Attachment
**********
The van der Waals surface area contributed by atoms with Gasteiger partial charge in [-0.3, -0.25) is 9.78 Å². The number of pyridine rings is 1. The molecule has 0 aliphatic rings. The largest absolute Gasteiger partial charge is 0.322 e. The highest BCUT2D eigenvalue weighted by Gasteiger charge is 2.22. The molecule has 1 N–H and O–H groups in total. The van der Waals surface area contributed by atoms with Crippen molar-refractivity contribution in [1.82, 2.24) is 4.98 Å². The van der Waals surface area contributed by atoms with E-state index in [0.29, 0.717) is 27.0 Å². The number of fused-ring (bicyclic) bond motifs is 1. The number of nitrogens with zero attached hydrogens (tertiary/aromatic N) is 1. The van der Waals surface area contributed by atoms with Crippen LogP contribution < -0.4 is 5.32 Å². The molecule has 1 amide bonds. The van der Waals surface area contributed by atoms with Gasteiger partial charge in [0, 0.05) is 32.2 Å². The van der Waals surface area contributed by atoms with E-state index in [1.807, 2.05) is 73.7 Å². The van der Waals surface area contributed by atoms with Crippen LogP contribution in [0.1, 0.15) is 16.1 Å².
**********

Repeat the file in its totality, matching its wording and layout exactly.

The van der Waals surface area contributed by atoms with Gasteiger partial charge in [-0.3, -0.25) is 9.78 Å². The number of pyridine rings is 1. The molecule has 0 aliphatic rings. The largest absolute Gasteiger partial charge is 0.322 e. The highest BCUT2D eigenvalue weighted by Gasteiger charge is 2.22. The molecule has 1 N–H and O–H groups in total. The van der Waals surface area contributed by atoms with Crippen molar-refractivity contribution in [1.82, 2.24) is 4.98 Å². The van der Waals surface area contributed by atoms with E-state index in [0.29, 0.717) is 27.0 Å². The number of fused-ring (bicyclic) bond motifs is 1. The number of nitrogens with zero attached hydrogens (tertiary/aromatic N) is 1. The van der Waals surface area contributed by atoms with Crippen LogP contribution < -0.4 is 5.32 Å². The molecule has 1 amide bonds. The van der Waals surface area contributed by atoms with Gasteiger partial charge in [0, 0.05) is 32.2 Å². The van der Waals surface area contributed by atoms with E-state index in [1.807, 2.05) is 73.7 Å². The van der Waals surface area contributed by atoms with Crippen LogP contribution in [0.1, 0.15) is 16.1 Å².